Andrew Leslie, European editor, StrategicRISK

Cloud computing

In July, a report that the Russian Federal Guard Service had ordered 20 portable electric typewriters prompted much media speculation that they were doing so in response to Edward Snowden’s revelations about the extent of US surveillance of electronic communications. After all, a typed document in a locked safe is still about as secure as you can get.

Although it turned out that the Guard Service had always used typewriters “… as a regular practice to provide information security”, it was ironic that a story about reversion to old technology on security grounds should appear at a time when many businesses are pondering moving the bulk of their processes into the cloud. Although cloud computing had barely crossed the horizon for many organisations three years ago, it is increasingly being promoted as the inevitable next step in information technology. A 2012 survey by market intelligence firm IDC showed that 45% of European businesses were already using one or more of the available cloud services. The 30% that were using the cloud only in a limited fashion, or not at all, cited peer pressure as a driver to start planning.

There are enough risks in cloud computing to make extreme caution necessary’

The vision held out by the big names – Google, Amazon and Microsoft among them – is a tempting one. It is of a world where all the expensive IT hardware and constant demands for more resources are replaced by simple dumb terminals and an internet connection. Gone are the risks of fallible humans losing laptops, leaving data sticks in taxis, or having to get to grips with software upgrades. Instead, a world of infinite flexibility and scalability, available on a pay-as-you-go basis, is presented as the solution to all your problems.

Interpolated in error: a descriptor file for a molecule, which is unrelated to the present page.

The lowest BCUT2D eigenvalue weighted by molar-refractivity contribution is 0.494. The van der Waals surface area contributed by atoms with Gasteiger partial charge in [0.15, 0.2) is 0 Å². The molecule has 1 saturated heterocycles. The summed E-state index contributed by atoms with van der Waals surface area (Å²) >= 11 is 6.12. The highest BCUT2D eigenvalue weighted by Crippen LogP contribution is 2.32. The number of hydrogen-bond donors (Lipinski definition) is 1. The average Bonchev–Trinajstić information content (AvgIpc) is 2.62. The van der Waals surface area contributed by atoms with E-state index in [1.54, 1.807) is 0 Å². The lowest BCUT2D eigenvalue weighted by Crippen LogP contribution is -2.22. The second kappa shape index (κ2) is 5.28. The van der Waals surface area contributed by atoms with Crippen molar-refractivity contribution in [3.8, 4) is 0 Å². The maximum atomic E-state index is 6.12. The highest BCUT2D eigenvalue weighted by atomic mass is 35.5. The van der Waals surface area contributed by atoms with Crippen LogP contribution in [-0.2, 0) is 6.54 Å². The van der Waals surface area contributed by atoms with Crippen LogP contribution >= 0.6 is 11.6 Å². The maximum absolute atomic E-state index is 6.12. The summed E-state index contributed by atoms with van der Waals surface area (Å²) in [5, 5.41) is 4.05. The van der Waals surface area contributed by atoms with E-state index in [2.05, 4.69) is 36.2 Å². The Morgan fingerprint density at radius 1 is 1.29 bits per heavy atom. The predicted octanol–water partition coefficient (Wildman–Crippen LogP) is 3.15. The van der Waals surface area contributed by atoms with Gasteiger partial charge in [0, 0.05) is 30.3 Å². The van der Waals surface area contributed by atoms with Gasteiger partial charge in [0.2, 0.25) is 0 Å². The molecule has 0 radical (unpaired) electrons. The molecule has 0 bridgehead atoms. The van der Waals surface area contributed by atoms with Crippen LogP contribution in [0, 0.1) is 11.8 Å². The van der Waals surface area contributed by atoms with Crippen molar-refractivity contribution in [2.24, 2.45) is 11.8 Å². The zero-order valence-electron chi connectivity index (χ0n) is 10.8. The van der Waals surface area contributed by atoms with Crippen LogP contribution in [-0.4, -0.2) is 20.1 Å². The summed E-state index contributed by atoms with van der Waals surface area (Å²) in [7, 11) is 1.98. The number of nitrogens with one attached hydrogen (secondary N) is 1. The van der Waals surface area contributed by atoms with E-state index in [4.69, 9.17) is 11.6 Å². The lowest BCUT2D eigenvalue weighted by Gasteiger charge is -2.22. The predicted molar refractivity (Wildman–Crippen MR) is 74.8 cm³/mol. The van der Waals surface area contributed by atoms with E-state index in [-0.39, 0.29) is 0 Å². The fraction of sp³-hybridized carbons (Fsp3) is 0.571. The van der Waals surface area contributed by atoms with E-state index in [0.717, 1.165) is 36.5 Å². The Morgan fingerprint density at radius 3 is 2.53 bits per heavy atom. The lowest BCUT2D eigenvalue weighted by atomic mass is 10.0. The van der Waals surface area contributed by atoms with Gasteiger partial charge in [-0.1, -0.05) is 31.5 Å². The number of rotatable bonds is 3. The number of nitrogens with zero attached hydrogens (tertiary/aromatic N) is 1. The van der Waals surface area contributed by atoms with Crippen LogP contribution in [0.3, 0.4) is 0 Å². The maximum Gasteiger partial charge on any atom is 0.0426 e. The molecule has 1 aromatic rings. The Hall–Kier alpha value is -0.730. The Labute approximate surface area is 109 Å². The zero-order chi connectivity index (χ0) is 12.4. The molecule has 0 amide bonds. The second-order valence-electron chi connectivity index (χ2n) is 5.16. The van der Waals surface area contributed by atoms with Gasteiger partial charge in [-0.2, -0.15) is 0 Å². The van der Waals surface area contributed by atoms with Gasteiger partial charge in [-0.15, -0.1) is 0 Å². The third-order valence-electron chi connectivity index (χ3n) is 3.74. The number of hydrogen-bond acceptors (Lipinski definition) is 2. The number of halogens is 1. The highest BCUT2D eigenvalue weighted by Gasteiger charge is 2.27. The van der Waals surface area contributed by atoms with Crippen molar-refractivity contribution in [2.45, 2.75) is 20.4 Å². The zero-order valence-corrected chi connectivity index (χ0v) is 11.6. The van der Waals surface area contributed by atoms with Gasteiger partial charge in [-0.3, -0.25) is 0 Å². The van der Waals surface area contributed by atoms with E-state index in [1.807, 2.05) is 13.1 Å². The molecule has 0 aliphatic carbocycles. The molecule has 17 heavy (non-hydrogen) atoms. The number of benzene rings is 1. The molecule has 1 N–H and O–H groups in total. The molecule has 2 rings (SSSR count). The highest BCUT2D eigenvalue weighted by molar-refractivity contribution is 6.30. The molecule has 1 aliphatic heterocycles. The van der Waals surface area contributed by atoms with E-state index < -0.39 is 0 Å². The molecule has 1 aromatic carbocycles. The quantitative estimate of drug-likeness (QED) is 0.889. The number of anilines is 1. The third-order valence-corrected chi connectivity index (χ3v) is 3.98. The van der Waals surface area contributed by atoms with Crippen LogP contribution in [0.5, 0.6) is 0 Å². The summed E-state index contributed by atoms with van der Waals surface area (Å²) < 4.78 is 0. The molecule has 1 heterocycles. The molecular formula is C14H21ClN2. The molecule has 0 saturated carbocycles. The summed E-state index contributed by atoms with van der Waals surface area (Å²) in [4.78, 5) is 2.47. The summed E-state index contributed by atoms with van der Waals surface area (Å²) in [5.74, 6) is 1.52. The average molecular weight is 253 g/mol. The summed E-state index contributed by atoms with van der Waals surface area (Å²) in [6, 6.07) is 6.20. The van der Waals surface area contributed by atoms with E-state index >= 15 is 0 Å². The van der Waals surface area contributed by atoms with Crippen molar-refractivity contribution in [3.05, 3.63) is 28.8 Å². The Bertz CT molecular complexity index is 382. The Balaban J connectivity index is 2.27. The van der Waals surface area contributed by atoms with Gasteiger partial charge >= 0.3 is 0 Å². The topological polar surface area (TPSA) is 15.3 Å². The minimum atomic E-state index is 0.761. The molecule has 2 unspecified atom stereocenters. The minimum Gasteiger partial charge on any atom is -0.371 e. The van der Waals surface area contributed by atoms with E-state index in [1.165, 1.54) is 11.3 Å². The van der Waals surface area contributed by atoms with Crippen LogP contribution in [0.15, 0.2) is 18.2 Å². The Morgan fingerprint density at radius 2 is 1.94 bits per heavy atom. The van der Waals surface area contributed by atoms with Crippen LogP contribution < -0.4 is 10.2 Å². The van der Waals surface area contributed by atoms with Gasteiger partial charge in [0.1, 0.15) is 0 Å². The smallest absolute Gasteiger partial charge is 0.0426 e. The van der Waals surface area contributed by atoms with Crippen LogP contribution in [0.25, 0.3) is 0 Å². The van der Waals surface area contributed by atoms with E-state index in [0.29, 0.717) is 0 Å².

This may eventually be the case, but meanwhile there are enough risks to make extreme caution necessary. Chief among them (cited by 30% of respondents in the IDC survey) are security and data protection, followed by trustworthiness. The Snowden revelations have not helped: an August article in the Guardian suggested that US cloud service businesses could lose between 10% and 20% of their overseas custom because of them.

A further headache for risk managers involves the actual location of an organisation’s data, which may be spread around multiple server farms. Questions of jurisdiction, compliance with data protection rules, even of ownership of the data, crop up regularly. Not

surprisingly, the ‘hybrid cloud’ solution, whereby the most vital processes are retained in-house, is proving popular, but in one sense it is an unhappy compromise, retaining most of the risks of the old way of doing things, while exposing other parts of the business to the new risks of the cloud. Nevertheless, the hybrid solution allows some reassurance for those who remain wary of the cloud.

Writing on Aon’s ‘Impact’ blog, Scott Wilson outlined the most important points for risk managers to consider when choosing between cloud services providers. Ensuring that service level agreements had real teeth if the vendor failed to meet its guarantees was one. Ownership of the data, and who had rights to access or mine it was another. Finally, it was vital to ensure protection against security breaches and look carefully at encryption levels. Yet even this may not be enough.

Parmy Olson’s 2013 book, We Are Anonymous, contains the revelation that the core group of the shadowy hackers’ organisation that succeeded in taking down the websites of Paypal, Mastercard and Visa in 2010, and in publishing hundreds of confidential emails online, contained a mere six mildly dysfunctional post-adolescents. Anonymous exposed multiple delusions about data security, especially the laughable belief that “if our own IT team can’t penetrate it, it must be safe”. Yet, Olson’s account already feels curiously old-fashioned: cyber warfare has moved on, there are worse threats than teenagers in online chat-rooms, and the cloud is a fat and tempting target.

For its work on the Snowden files, the Guardian has explained how its journalists have had to take numerous flights to face-to-face meetings because online communications have become too vulnerable. It’s a lesson worth bearing in mind. Better order in some typewriters.